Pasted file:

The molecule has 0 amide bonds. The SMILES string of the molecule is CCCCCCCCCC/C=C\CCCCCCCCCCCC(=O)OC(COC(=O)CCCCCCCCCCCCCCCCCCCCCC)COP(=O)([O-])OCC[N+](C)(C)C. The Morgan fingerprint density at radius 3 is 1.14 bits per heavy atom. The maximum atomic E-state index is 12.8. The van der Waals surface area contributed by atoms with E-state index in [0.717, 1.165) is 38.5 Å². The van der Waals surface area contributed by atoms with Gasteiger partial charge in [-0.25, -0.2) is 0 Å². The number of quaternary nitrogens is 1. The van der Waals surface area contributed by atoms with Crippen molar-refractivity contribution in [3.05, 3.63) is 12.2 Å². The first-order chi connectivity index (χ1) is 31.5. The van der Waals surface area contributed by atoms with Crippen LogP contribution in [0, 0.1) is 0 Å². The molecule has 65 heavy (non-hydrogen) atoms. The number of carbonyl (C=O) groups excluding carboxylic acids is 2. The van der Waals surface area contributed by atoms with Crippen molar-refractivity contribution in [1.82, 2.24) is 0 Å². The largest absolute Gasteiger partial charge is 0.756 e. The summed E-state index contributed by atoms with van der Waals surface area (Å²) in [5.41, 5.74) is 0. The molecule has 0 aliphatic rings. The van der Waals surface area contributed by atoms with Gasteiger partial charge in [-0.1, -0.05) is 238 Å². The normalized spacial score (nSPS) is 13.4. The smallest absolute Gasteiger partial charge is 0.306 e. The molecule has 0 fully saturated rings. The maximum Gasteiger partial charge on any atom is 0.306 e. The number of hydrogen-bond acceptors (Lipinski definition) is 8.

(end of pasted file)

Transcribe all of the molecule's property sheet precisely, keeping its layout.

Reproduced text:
The molecule has 0 amide bonds. The SMILES string of the molecule is CCCCCCCCCC/C=C\CCCCCCCCCCCC(=O)OC(COC(=O)CCCCCCCCCCCCCCCCCCCCCC)COP(=O)([O-])OCC[N+](C)(C)C. The Morgan fingerprint density at radius 3 is 1.14 bits per heavy atom. The maximum atomic E-state index is 12.8. The van der Waals surface area contributed by atoms with E-state index in [0.717, 1.165) is 38.5 Å². The van der Waals surface area contributed by atoms with Gasteiger partial charge in [-0.25, -0.2) is 0 Å². The number of quaternary nitrogens is 1. The van der Waals surface area contributed by atoms with Crippen molar-refractivity contribution in [3.05, 3.63) is 12.2 Å². The first-order chi connectivity index (χ1) is 31.5. The van der Waals surface area contributed by atoms with Crippen LogP contribution in [0, 0.1) is 0 Å². The molecule has 65 heavy (non-hydrogen) atoms. The number of carbonyl (C=O) groups excluding carboxylic acids is 2. The van der Waals surface area contributed by atoms with Crippen molar-refractivity contribution in [1.82, 2.24) is 0 Å². The largest absolute Gasteiger partial charge is 0.756 e. The summed E-state index contributed by atoms with van der Waals surface area (Å²) in [5.41, 5.74) is 0. The molecule has 0 aliphatic rings. The van der Waals surface area contributed by atoms with Gasteiger partial charge in [-0.1, -0.05) is 238 Å². The normalized spacial score (nSPS) is 13.4. The smallest absolute Gasteiger partial charge is 0.306 e. The molecule has 0 fully saturated rings. The maximum Gasteiger partial charge on any atom is 0.306 e. The number of hydrogen-bond acceptors (Lipinski definition) is 8.